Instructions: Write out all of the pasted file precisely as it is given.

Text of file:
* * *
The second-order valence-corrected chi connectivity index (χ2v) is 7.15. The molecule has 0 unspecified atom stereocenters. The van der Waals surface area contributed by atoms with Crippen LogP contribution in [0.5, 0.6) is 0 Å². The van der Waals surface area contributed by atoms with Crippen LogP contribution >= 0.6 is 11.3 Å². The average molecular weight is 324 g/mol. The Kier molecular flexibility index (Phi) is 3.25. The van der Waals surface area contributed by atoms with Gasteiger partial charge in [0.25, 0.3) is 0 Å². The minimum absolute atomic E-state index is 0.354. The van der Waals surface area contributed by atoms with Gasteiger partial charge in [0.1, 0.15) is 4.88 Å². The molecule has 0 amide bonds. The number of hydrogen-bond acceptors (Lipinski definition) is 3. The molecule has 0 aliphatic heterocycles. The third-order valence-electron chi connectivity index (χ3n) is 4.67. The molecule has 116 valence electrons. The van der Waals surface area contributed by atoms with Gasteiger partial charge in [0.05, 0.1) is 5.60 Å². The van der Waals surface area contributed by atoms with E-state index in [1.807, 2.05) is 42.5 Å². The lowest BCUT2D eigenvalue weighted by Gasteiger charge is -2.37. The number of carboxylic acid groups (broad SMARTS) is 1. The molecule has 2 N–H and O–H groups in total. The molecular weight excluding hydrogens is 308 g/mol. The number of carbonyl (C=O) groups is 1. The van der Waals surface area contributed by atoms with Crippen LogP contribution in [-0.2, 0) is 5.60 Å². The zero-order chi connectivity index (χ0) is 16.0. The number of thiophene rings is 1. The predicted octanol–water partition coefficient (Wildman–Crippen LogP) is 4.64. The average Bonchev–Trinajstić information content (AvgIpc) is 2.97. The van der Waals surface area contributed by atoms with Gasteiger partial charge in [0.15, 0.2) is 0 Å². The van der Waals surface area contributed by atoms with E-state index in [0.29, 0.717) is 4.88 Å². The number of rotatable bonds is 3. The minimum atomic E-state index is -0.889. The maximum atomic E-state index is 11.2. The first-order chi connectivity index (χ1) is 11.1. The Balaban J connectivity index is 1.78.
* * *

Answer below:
The second-order valence-corrected chi connectivity index (χ2v) is 7.15. The molecule has 0 unspecified atom stereocenters. The van der Waals surface area contributed by atoms with Crippen LogP contribution in [0.5, 0.6) is 0 Å². The van der Waals surface area contributed by atoms with Crippen LogP contribution >= 0.6 is 11.3 Å². The average molecular weight is 324 g/mol. The Kier molecular flexibility index (Phi) is 3.25. The van der Waals surface area contributed by atoms with Gasteiger partial charge in [0.25, 0.3) is 0 Å². The minimum absolute atomic E-state index is 0.354. The van der Waals surface area contributed by atoms with Gasteiger partial charge in [0.1, 0.15) is 4.88 Å². The molecule has 0 amide bonds. The number of hydrogen-bond acceptors (Lipinski definition) is 3. The molecule has 0 aliphatic heterocycles. The third-order valence-electron chi connectivity index (χ3n) is 4.67. The molecule has 116 valence electrons. The van der Waals surface area contributed by atoms with Gasteiger partial charge in [0.05, 0.1) is 5.60 Å². The van der Waals surface area contributed by atoms with E-state index in [1.807, 2.05) is 42.5 Å². The lowest BCUT2D eigenvalue weighted by Gasteiger charge is -2.37. The number of carboxylic acid groups (broad SMARTS) is 1. The molecule has 2 N–H and O–H groups in total. The molecular weight excluding hydrogens is 308 g/mol. The number of carbonyl (C=O) groups is 1. The van der Waals surface area contributed by atoms with Crippen LogP contribution in [-0.2, 0) is 5.60 Å². The zero-order chi connectivity index (χ0) is 16.0. The number of thiophene rings is 1. The predicted octanol–water partition coefficient (Wildman–Crippen LogP) is 4.64. The average Bonchev–Trinajstić information content (AvgIpc) is 2.97. The van der Waals surface area contributed by atoms with Gasteiger partial charge in [0.15, 0.2) is 0 Å². The van der Waals surface area contributed by atoms with E-state index in [0.29, 0.717) is 4.88 Å². The number of rotatable bonds is 3. The minimum atomic E-state index is -0.889. The maximum atomic E-state index is 11.2. The first-order chi connectivity index (χ1) is 11.1. The Balaban J connectivity index is 1.78.